Those who attend this special screening will be interested to know that I have just recently authored a book on the Brooks' film. I also helped with the preservation of this once-lost work, and wrote this illustrated book detailing the history of the movie and its discovery in Prague by film preservationist Robert Byrne; also considered in the book is the surprising impact this otherwise little known film has had on Brooks’ life and career.

And review said this about the book: The absolute final word on the film from the world’s foremost expert on Louise Brooks. Thoroughly researched and expertly written, oh, and did I mention lavishly illustrated? If you love silent film and if you love Louise Brooks (and who doesn’t) you really should pick up a copy for your library.” 

The book is available at // Barnes & Noble // Indiebound // Powells

Wednesday, January 17, 2018

A new autographed Louise Brooks related treasure

Recently, I added a new treasure to my collection of Louise Brooks related autographed books.

Over the years, I have collected all manner of items -- including vintage autographed copies of books which were turned into Brooks' films to autographed copies of books about the actress to a book which once belonged to Brooks and which is annotated in her hand.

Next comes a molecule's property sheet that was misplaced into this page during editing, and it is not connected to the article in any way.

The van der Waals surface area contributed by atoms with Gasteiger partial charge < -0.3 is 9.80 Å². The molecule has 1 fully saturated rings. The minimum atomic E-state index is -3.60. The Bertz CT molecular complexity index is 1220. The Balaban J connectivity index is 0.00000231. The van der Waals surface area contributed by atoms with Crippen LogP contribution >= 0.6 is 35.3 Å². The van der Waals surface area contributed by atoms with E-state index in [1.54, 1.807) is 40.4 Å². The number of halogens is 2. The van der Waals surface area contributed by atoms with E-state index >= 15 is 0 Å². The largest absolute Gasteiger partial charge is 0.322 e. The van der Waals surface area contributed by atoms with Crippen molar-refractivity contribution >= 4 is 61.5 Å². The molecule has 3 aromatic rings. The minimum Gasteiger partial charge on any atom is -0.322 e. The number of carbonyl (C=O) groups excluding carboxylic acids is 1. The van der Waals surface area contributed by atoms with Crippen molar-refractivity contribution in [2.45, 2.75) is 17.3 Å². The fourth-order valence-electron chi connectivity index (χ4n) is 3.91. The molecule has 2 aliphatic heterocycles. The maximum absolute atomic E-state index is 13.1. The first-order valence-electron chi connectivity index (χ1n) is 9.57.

Among the vintage titles I have are Colleen Moore's copy of Beggars of Life, bearing her decorative bookplate and inscribed to the bobbed actress by author Jim Tully. (I also have a copy of Beggars of Life which was owned by Ralph Bierce, the son of writer Ambrose Bierce.) I have an autographed hardback copy of The Show-Off  (the play) signed by Pulitzer Prize winning dramatist George Kelly and inscribed to one of the cast members of the acclaimed stage play. I have as well an autographed copy of J.P. McEvoy's Hollywood Girl, the sequel to Show Girl, which was inspired by Brooks.

I have autographed 1st edition copies of a number of more recent titles, the Barry Paris biography, Rolland Jaccard's Louise Brooks: Portrait of an Anti-Star, Peter Cowie's Louise Brooks: Lulu Forever, Jan Wahl's Dear Stinkpot: Letters from Louise Brooks; Kevin Brownlow's The Parade's Gone By and a handful of other titles.